observerbd.com_1613749573 WomenIn August 1947, under the leadership of Professor Abul Kashem, ‘Tamuddin Majlis’ was formed to strengthen the demand for Bengali language. Abul Kashem’s wife Rahela, sister Rahima and Rahela’s brother’s wife Rokeya cooked and fed the protesters at their Azimpur residence for a long time. Not only that, the police surrounded the house of Abul Kashem on the 23rd of Bayannar at 4 pm. Inside, Abul Kashem and Abdul Ghafoor and others are busy publishing Sainik, the spokesperson of the language movement. Mrs. Rahela Kashem had a long argument with the police against the police trying to enter the family home at night when the police repeatedly knocked on the door.

And on this occasion Abul Kashem and others managed to escape by climbing the back wall. Then the police went inside and left without seeing anyone. At the beginning of the language movement, this contribution of women in Andaramahal played an important role in advancing the movement’s later programs. Because if Abul Kashem and others were arrested that night, the propaganda might have stopped. The contribution of women is neglected.

On Thursday, January 31, 1948, at an all-party meeting at Dhaka’s Bar Library, Eden College student Mahbuba Khatun said, “If necessary, girls will sacrifice their blood to accept the demand of making Bengali the national language.At the beginning of the movement, such a bold statement from a girl’s mouth played a special role in motivating the workers. Later, Bangabandhu Sheikh Mujibur Rahman wrote in his autobiography about the events of 1948, “Hundreds of student activists started picketing Eden Building… and other places from the early hours of March 11.” … At 8 am in front of the post office, the students were violently lathi-charged. … Some students were also beaten up. … The East Pakistan Legislative Assembly was then in session. …Anwara Khatun and many others strongly protested (at the session) against the Muslim League Party.” When Jinnah’s proclamation was reiterated by Khwaja Nazimuddin on January 27, 2012, the students played a brave role in building the main field of the Great Ekush. Dhaka University and Eden College students collected money and wrote posters throughout the night to strengthen the movement. On February 21, the main task of breaking the police barricade was done by Roshan Ara Bachchu and some other students. Because many of the first two groups of 10 people were arrested. Students jumped over and over the barricade. Later, the students came out in the third group and started pulling the barricades. On that day many girl students were injured in police lathi charge and tear shells. Among them were Roshan Ara Bachchu, Sara Taifur, Borkha Shamsun, Sufia Ibrahim, Suraiya Dolly and Suraiya Hakim.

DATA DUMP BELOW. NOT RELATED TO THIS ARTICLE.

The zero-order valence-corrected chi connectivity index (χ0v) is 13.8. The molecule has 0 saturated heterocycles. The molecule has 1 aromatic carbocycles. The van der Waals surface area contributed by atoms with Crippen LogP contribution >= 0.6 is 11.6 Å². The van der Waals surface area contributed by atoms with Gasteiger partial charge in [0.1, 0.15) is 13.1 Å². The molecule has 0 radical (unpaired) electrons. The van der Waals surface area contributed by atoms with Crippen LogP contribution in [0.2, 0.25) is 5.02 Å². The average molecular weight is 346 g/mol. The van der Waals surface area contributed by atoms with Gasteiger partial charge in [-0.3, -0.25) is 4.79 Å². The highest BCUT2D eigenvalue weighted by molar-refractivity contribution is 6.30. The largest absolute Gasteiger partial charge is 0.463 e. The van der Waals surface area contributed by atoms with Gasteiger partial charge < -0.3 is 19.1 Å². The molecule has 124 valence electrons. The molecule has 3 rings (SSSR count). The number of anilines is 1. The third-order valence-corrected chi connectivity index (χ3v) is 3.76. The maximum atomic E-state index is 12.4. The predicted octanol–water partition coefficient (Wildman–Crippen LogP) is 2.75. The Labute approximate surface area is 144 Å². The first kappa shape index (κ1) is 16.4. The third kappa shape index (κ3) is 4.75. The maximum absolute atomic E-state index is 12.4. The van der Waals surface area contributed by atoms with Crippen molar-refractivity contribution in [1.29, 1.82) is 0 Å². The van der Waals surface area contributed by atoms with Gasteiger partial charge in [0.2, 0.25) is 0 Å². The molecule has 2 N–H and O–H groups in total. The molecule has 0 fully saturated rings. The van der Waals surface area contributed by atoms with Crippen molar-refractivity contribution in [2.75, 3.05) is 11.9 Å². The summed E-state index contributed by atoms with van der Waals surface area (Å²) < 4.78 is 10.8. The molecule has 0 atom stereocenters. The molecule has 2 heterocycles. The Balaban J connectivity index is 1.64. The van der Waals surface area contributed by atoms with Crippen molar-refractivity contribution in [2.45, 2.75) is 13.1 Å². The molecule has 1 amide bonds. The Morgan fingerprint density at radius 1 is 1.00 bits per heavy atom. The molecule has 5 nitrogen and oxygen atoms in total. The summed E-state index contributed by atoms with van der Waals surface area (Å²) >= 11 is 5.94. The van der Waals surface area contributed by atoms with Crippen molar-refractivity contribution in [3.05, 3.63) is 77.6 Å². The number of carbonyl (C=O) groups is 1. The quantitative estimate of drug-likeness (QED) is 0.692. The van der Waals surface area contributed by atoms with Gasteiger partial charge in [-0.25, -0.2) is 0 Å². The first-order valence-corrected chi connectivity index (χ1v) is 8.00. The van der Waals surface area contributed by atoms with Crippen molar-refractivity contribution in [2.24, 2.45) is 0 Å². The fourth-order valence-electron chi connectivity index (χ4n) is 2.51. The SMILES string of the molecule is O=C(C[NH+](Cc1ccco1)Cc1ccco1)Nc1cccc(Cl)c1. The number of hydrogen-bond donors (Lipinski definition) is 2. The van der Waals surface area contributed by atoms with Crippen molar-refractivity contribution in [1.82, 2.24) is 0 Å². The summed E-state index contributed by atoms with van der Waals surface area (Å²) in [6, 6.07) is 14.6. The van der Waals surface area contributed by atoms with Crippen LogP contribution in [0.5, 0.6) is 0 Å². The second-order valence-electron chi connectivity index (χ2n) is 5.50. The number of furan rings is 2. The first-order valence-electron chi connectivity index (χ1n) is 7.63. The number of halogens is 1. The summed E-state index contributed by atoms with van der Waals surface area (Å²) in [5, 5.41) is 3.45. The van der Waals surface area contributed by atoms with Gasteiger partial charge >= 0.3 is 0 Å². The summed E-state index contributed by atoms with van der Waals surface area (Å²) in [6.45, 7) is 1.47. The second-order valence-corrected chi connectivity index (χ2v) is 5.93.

Also read: International Mother Languages Day: Using Technology for Multilingual Learning – Challenges and Opportunities

On that day, Anwara Khatun, a member of the East Bengal Legislative Council, said in a protest speech, “Mr. Speaker, the girls were injured in the lathi charge of the police.”… The total number of girls injured is 8. The cabinet has created such a climate that even girls are being assaulted. Outside Dhaka, women were subjected to police torture while joining the language movement. Everyone knows about Mumtaz Begum of Narayanganj. At one stage of the torture, her husband divorced her under the pressure of the government. Teens like Mumtaz Begum’s student Ila Bakshi, Benu Dhar and Shabani were also arrested by the police. Saleha Begum of Kulaura, Moulvibazar, Sylhet, when she was a class 10 student of Mymensingh Muslim Girls School, hoisted the black flag in memory of language martyrs. He was expelled from the school for three years on the orders of DC DK Pawar for this crime. Saleha Begum was no longer able to study.

Bengali WomenThe biggest event in women’s participation in the language movement took place on 21 February 1952. On that day, 21 students of Dhaka University were arrested for violating Section 144. Among them are Laila Noor, Pratibha Mutsuddi, Roshan Ara Benu, Farida Bari, Jahrat Ara, Kamrun Nahar Laili, Hosne Ara, Farida Anwar and Talea Rahman. At that time, female university students had to speak to men with the proctor’s permission and in front of the proctor.

The women of the village were imprisoned behind the veil. At such a time, pushing the social, religious, institutional and state barriers, women came down on the streets to demand Bengali language – it was a big deal. Apart from the police barricade, the students did not have much of a barrier. There were many risks for women to participate in the movement. Women joined men in the movement to demand the uplift of the mother tongue, ignoring these serious problems. Women also played a leading role in the language struggle but for unknown reasons that role remains unacknowledged.

The names of women language activists are hardly mentioned. It is the demand of the time to present the history of language struggle to the new generation properly. It is our moral responsibility to present to the new generation the courageous women who have made outstanding contributions to the language movement in spite of all the odds.


Courtesy: Daily Observer Dhaka and The Country Today